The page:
One of the great reasons to travel is to gain an insight into human interaction. Being a traveling cyclist means that you get to meet other cyclists, who happen to be some of the most interesting people. You’ll most likely wander into some bike shops, too. One of the most interesting and welcoming is Sweden’s Bavabici, which operates in the apartment of Simona Bava.
Has Bavabici paved the way to a new generation of bike stores?
By guest writer and photographer Matt Leasegang. Simona Bava; Cyclist, cat lover, mother and operator of Bavabici – a bike shop run from her small apartment in Stockholm City, Sweden.
Converted from a two-bedroom apartment into an open floor plan living space, Bavabici has redefined the idea of a bike shop and crafted a new concept of personalized bike builds by doing so in a bedroom/living room/kitchen.
On first impression, you feel like you’re walking into someone else’s life, into their personal life and that’s the magic; you are. I was greeted with a hug, a big smile and in front of me there were bikes hung on the wall.
I paced into the room no more than 5 steps before my second greeting came from atop Simona’s bed from her adorable cat. My initial impression was that I was at a home and not at a shop and this is the pivotal point to Simona’s success.
Born in Italy, Simona took up learning the Swedish language in the 80’s before securing a scholarship, which landed her in Stockholm city. She took up work as a personal trainer and then moved on to working in a large bike shop.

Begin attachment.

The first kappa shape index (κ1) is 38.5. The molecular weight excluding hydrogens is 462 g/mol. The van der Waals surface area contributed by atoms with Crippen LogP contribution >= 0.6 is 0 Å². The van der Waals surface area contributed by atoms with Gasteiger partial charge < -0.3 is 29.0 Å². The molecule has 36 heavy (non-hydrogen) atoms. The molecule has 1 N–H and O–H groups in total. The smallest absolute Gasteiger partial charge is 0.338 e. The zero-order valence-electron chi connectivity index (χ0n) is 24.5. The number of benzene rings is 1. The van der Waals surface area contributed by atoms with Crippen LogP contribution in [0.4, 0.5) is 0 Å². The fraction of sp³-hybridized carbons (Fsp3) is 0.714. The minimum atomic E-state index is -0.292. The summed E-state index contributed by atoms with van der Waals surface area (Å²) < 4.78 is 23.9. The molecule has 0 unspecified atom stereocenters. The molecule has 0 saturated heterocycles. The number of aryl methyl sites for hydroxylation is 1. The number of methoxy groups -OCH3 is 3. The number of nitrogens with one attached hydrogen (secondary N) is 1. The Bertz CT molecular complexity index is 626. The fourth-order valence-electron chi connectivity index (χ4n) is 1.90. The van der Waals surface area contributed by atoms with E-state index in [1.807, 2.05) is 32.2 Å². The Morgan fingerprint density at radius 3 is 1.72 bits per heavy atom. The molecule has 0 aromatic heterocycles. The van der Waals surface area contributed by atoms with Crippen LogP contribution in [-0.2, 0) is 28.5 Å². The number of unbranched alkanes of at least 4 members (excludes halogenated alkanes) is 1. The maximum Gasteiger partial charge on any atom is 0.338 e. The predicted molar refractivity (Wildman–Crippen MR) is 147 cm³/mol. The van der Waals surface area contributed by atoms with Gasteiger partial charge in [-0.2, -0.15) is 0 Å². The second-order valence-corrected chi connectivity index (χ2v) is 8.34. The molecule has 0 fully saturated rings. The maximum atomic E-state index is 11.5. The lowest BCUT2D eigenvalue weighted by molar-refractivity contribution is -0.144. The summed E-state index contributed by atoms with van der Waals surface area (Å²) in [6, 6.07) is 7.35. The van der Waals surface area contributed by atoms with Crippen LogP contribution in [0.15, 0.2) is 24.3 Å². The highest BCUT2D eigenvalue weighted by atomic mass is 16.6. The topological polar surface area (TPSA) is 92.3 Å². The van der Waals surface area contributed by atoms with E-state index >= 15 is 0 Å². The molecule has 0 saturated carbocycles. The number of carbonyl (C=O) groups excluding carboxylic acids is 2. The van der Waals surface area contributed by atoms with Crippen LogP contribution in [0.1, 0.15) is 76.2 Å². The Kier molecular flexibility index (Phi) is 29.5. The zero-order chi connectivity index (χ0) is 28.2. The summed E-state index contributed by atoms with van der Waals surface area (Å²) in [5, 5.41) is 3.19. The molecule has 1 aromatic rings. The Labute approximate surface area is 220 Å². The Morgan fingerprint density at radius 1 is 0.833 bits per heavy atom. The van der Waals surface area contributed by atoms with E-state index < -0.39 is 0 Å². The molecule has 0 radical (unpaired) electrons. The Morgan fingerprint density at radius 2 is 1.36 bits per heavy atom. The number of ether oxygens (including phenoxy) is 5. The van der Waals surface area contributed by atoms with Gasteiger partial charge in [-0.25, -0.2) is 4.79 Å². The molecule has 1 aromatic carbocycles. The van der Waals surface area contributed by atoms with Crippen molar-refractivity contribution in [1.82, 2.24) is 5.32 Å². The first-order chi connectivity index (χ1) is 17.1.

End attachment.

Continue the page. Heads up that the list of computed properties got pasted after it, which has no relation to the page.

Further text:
A stint of working for Kona followed, and a range of other suppliers where she finally located her true passion, building bikes. Her idea stems from a simple concept, which is providing quality gear and service to her customers.
Quite often her customers come to her with a concept of what they want and she helps them to fill in the blanks, building them a completely custom bike from the ground up; a method she feels a lot of the Stockholm stores find is “too hard to deal with”.
It’s with this attitude that she has crafted a unique place in the market where her clientele don’t just come to her for a bike they come to create something of their own with a personal touch.
She feels more like a personal shopper than that of a shop owner/operator as she’s pumping her soul into each build and leaving an imprint on each project she undertakes. If you’re in Stockholm and looking for a custom build book an appointment to visit her and get your dream bike underway.
This simple idea spawns so many questions for the industry and whether little shops will be a viable option for the future or whether massive chains like Wiggle will take charge with an imprinted culture of paying as little as possible whereby the onus is passed onto the consumer.
So we ask you, the reader, “Where do you think the industry is headed and what do you think we will see in the next 5 years?” We’d love to hear your thoughts so leave a comment below!
Matt Leasegang is a photographer from Brisbane who shoots everything from urban landscapes to redheads. He is also exceptionally good at photographing bicycles. Check out his awesome portfolio.